This Health video will focus on the EPA research which states that a million children are at risk of lead poisoning.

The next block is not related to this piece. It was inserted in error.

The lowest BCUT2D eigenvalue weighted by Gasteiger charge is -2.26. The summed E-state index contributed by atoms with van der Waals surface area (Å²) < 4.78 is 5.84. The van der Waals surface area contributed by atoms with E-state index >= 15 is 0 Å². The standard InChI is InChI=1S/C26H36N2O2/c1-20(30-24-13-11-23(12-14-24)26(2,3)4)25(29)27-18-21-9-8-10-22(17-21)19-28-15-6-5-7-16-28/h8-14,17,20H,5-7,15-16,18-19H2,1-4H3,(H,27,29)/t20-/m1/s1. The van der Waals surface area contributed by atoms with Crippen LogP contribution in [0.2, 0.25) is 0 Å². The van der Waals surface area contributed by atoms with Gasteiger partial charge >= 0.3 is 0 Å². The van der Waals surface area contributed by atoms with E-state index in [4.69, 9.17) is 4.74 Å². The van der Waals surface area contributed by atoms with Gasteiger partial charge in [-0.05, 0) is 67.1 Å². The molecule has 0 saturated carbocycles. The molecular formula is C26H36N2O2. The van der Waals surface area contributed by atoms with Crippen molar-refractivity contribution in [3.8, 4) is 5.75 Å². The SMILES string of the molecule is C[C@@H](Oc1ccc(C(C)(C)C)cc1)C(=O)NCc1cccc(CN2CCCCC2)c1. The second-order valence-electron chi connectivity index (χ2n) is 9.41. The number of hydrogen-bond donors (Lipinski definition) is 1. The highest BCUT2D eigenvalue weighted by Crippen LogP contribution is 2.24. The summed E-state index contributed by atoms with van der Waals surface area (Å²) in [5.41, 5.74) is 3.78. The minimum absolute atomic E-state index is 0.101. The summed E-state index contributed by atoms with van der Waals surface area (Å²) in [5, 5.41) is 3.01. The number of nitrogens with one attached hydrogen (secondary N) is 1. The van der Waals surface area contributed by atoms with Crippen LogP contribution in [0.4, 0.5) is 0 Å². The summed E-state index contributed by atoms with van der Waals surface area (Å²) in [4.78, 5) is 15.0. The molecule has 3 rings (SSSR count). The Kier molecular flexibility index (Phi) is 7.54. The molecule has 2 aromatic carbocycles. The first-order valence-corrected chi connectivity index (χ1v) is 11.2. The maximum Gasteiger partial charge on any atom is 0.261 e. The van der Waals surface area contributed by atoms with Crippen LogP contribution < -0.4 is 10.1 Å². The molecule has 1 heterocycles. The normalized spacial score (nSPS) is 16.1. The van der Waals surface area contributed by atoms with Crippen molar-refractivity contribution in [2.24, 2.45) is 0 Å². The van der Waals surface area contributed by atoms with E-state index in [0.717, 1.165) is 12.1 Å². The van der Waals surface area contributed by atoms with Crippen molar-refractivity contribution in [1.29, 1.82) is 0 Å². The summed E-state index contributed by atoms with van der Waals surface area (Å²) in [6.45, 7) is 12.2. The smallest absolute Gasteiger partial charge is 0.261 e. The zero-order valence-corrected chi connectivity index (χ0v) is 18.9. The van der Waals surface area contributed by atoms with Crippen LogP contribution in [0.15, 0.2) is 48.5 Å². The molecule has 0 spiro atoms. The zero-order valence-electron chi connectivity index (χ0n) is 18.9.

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Dr. Dean Edell: Herculaneum, Missouri, is a small town facing a big threat. Jack Warden: I walk out of my front door every morning and the first thing I see is a smokestack. Dr. Dean Edell: This is lead Jack Warden scooped right off the street. Jack Warden: There is a lead contamination there. Dr. Dean Edell: Herculaneum is a home to the nation’s largest lead smelter and children here have some of the highest lead levels in the country. Jack Warden: My nephew tested at a blood lead level of 26 at the age of three. Dr. Dean Edell: The CDC says 10 is safe but lead expert, Herbert Needleman, has a different opinion. Herbert Needleman: It looks like there may be no safe amount of lead in the blood. Dr. Dean Edell: He compared lead levels of delinquent kids in Pittsburgh too well-behaved kids. Herbert Needleman: We found that the bone lead levels in the delinquent subjects were 9-11 times as high as they were in the normal children. Dr. Dean Edell: Lead also causes delays in mental development, decreased attention span, hearing problems, learning disabilities and headaches. Herbert Needleman: So we need to get some silicon. Dr. Dean Edell: Jack’s son, Eric, is shorter than average and has ADHD. Jack Warden: It's not fair to any child in Herculaneum. Dr. Dean Edell: Lead can be a threat anywhere. More than 80% of homes built before 1978 contain lead paint or pipes. Test kits are available to find out if your home is affected. Herbert Needleman: The effects of lead are permanent and the outcomes are associated with life success. Dr. Dean Edell: I’m Dr. Dean Edell.
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